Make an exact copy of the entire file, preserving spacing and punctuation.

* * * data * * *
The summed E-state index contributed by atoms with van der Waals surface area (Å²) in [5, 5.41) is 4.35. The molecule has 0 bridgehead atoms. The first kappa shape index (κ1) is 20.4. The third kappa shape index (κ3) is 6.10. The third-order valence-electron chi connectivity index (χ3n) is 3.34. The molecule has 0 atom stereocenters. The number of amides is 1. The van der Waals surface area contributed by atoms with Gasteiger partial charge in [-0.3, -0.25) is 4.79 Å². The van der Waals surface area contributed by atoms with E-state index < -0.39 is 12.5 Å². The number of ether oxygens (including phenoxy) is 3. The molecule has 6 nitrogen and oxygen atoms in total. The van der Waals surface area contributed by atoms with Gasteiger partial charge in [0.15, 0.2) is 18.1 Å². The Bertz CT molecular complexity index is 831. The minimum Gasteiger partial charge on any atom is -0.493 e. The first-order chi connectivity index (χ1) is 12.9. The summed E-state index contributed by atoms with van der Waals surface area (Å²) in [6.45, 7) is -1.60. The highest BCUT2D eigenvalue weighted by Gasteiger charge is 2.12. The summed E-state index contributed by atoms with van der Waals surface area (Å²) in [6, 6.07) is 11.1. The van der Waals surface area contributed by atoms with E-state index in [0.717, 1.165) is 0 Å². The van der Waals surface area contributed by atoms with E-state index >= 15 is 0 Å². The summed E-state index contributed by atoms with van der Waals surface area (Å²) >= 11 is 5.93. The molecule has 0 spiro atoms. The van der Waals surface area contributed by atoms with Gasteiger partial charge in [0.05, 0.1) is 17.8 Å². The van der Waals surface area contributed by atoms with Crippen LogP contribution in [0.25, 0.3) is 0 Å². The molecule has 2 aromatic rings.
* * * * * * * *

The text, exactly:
The summed E-state index contributed by atoms with van der Waals surface area (Å²) in [5, 5.41) is 4.35. The molecule has 0 bridgehead atoms. The first kappa shape index (κ1) is 20.4. The third kappa shape index (κ3) is 6.10. The third-order valence-electron chi connectivity index (χ3n) is 3.34. The molecule has 0 atom stereocenters. The number of amides is 1. The van der Waals surface area contributed by atoms with Gasteiger partial charge in [-0.3, -0.25) is 4.79 Å². The van der Waals surface area contributed by atoms with E-state index < -0.39 is 12.5 Å². The number of ether oxygens (including phenoxy) is 3. The molecule has 6 nitrogen and oxygen atoms in total. The van der Waals surface area contributed by atoms with Gasteiger partial charge in [0.15, 0.2) is 18.1 Å². The Bertz CT molecular complexity index is 831. The minimum Gasteiger partial charge on any atom is -0.493 e. The first-order chi connectivity index (χ1) is 12.9. The summed E-state index contributed by atoms with van der Waals surface area (Å²) in [6.45, 7) is -1.60. The highest BCUT2D eigenvalue weighted by Gasteiger charge is 2.12. The summed E-state index contributed by atoms with van der Waals surface area (Å²) in [6, 6.07) is 11.1. The van der Waals surface area contributed by atoms with E-state index in [0.717, 1.165) is 0 Å². The van der Waals surface area contributed by atoms with E-state index >= 15 is 0 Å². The summed E-state index contributed by atoms with van der Waals surface area (Å²) >= 11 is 5.93. The molecule has 0 spiro atoms. The van der Waals surface area contributed by atoms with Gasteiger partial charge in [0.05, 0.1) is 17.8 Å². The van der Waals surface area contributed by atoms with Crippen LogP contribution in [0.25, 0.3) is 0 Å². The molecule has 2 aromatic rings.